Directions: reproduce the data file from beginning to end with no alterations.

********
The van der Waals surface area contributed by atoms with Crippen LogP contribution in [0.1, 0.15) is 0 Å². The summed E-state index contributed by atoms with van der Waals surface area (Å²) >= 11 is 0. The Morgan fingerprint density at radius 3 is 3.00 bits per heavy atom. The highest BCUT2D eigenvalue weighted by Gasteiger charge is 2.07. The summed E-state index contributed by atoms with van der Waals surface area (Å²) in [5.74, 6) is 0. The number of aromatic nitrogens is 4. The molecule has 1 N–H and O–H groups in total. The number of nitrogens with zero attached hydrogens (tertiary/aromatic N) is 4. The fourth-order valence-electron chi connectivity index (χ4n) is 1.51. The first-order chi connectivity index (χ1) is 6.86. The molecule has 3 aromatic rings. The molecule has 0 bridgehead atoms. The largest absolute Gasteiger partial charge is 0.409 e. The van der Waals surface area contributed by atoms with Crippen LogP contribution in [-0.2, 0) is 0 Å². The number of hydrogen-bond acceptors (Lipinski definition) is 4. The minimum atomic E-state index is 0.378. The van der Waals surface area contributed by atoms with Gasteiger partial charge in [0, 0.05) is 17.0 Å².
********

The van der Waals surface area contributed by atoms with Crippen LogP contribution in [0.1, 0.15) is 0 Å². The summed E-state index contributed by atoms with van der Waals surface area (Å²) >= 11 is 0. The Morgan fingerprint density at radius 3 is 3.00 bits per heavy atom. The highest BCUT2D eigenvalue weighted by Gasteiger charge is 2.07. The summed E-state index contributed by atoms with van der Waals surface area (Å²) in [5.74, 6) is 0. The number of aromatic nitrogens is 4. The molecule has 1 N–H and O–H groups in total. The number of nitrogens with zero attached hydrogens (tertiary/aromatic N) is 4. The fourth-order valence-electron chi connectivity index (χ4n) is 1.51. The first-order chi connectivity index (χ1) is 6.86. The molecule has 3 aromatic rings. The molecule has 0 bridgehead atoms. The largest absolute Gasteiger partial charge is 0.409 e. The van der Waals surface area contributed by atoms with Crippen LogP contribution in [-0.2, 0) is 0 Å². The number of hydrogen-bond acceptors (Lipinski definition) is 4. The minimum atomic E-state index is 0.378. The van der Waals surface area contributed by atoms with Gasteiger partial charge in [0, 0.05) is 17.0 Å².